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Cloud Electronic Frontier Foundation Government The Internet United States Your Rights Online

US Government: You Don't Own Your Cloud Data So We Can Access It At Any Time 531

Posted by Soulskill
from the you-can-trust-us dept.
New submitter jest3r writes "On Tuesday the EFF filed a brief proposing a process for the Court in the Megaupload case to hold the government accountable for the actions it took (and failed to take) when it shut down Megaupload's service and denied third parties access to their property. Many businesses used Megaupload's cloud service to store and share files not related to piracy. The government is calling for a long, drawn-out process that would require individuals or small companies to travel to courts far away and engage in multiple hearings just to get their own property back. Additionally, the government's argument that you lose all your property rights by storing your data on the cloud could apply to Amazon's S3 or Google Apps or Apple iCloud services as well (see page 4 of their filing)."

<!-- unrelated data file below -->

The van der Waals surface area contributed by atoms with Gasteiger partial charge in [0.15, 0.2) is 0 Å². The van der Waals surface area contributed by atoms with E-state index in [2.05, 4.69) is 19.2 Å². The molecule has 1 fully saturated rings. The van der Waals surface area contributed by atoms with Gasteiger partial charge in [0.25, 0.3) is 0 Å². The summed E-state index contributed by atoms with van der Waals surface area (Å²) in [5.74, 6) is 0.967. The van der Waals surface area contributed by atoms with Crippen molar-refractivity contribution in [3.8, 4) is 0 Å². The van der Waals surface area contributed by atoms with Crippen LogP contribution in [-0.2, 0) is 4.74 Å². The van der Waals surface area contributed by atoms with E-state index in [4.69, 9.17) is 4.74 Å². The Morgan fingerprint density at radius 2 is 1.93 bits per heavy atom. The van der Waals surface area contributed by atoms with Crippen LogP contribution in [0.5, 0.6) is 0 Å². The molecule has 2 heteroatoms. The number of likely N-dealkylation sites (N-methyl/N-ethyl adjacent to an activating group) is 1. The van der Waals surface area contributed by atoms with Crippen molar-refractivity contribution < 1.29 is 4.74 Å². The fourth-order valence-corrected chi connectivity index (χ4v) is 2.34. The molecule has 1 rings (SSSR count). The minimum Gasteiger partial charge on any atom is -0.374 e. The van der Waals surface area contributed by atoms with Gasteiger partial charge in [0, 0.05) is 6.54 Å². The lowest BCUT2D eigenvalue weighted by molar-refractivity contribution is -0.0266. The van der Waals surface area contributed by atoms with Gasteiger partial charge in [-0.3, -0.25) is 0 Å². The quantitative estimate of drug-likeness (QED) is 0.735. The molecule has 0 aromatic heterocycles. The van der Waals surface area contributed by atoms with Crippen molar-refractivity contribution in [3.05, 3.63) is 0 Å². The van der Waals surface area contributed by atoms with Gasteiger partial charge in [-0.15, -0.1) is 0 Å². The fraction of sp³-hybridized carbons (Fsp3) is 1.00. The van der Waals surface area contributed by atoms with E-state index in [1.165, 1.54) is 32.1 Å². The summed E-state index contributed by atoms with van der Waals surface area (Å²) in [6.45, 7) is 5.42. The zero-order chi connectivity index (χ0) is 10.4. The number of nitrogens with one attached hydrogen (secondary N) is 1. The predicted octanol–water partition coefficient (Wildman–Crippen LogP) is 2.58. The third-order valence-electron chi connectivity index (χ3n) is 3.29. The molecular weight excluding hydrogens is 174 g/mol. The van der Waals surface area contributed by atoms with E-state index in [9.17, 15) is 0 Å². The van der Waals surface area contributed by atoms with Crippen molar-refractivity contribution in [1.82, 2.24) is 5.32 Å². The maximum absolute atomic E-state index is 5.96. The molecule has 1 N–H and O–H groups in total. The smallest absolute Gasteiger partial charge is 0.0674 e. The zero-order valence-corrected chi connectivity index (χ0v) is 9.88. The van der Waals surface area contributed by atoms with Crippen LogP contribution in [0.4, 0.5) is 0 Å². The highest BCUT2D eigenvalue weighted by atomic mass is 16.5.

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US Government: You Don't Own Your Cloud Data So We Can Access It At Any Time

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  • So.... (Score:5, Insightful)

    by roc97007 (608802) on Friday November 02, 2012 @12:42PM (#41855133) Journal

    Anyone surprised?

  • Re:So.... (Score:5, Insightful)

    by TheGratefulNet (143330) on Friday November 02, 2012 @12:43PM (#41855143)

    hey, what's that pressure I feel?

    its the pressure of a boot, stomping on your face. pressing down, always pressing down.

  • by Holi (250190) on Friday November 02, 2012 @12:43PM (#41855151)

    Does this mean that my backups to Barracuda Networks cloud service are no longer mine? This would kill cloud services.

  • by RichMan (8097) on Friday November 02, 2012 @12:44PM (#41855171)

    Nice move government you just destroyed pretty much all of the cloud computing industry.

    Huzzah.

  • local storage FTW (Score:4, Insightful)

    by Janek Kozicki (722688) on Friday November 02, 2012 @12:48PM (#41855225) Journal

    cloud storage is an easy target: it hosts data of many individuals, and is a single entity. Of course govt will want easy access to that, since that's a lot simpler than requesting access from each person separately.

    And that is why I never wanted to use cloud storage. I didn't need it also, to be honest. I always prefer my personal servers that I manage myself, and can encrypt & backup at my own desire.